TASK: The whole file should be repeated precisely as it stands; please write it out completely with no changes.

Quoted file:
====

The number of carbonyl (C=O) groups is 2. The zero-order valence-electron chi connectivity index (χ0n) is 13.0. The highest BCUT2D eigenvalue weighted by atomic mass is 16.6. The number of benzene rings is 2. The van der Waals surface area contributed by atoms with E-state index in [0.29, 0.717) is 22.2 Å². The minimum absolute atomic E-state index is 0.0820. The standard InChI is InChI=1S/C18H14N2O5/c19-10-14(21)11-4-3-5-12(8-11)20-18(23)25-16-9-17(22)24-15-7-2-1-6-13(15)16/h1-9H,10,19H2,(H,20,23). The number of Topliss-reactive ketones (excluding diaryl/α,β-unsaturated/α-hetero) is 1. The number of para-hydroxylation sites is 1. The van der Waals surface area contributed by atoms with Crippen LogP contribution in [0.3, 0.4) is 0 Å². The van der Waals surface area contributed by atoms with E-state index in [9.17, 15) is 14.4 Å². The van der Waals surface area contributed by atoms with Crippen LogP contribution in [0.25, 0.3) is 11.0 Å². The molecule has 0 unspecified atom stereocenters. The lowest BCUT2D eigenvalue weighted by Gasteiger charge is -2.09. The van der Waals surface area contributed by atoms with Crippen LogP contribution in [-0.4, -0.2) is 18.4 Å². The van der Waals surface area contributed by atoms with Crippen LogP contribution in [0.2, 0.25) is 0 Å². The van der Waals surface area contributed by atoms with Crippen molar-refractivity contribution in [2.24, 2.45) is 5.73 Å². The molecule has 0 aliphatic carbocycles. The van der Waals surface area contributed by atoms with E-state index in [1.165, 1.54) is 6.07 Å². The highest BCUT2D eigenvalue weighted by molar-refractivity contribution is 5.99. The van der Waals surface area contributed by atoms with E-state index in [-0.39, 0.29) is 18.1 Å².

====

The number of carbonyl (C=O) groups is 2. The zero-order valence-electron chi connectivity index (χ0n) is 13.0. The highest BCUT2D eigenvalue weighted by atomic mass is 16.6. The number of benzene rings is 2. The van der Waals surface area contributed by atoms with E-state index in [0.29, 0.717) is 22.2 Å². The minimum absolute atomic E-state index is 0.0820. The standard InChI is InChI=1S/C18H14N2O5/c19-10-14(21)11-4-3-5-12(8-11)20-18(23)25-16-9-17(22)24-15-7-2-1-6-13(15)16/h1-9H,10,19H2,(H,20,23). The number of Topliss-reactive ketones (excluding diaryl/α,β-unsaturated/α-hetero) is 1. The number of para-hydroxylation sites is 1. The van der Waals surface area contributed by atoms with Crippen LogP contribution in [0.3, 0.4) is 0 Å². The van der Waals surface area contributed by atoms with E-state index in [9.17, 15) is 14.4 Å². The van der Waals surface area contributed by atoms with Crippen LogP contribution in [0.25, 0.3) is 11.0 Å². The molecule has 0 unspecified atom stereocenters. The lowest BCUT2D eigenvalue weighted by Gasteiger charge is -2.09. The van der Waals surface area contributed by atoms with Crippen LogP contribution in [-0.4, -0.2) is 18.4 Å². The van der Waals surface area contributed by atoms with Crippen LogP contribution in [0.2, 0.25) is 0 Å². The van der Waals surface area contributed by atoms with Crippen molar-refractivity contribution in [2.24, 2.45) is 5.73 Å². The molecule has 0 aliphatic carbocycles. The van der Waals surface area contributed by atoms with E-state index in [1.165, 1.54) is 6.07 Å². The highest BCUT2D eigenvalue weighted by molar-refractivity contribution is 5.99. The van der Waals surface area contributed by atoms with E-state index in [-0.39, 0.29) is 18.1 Å².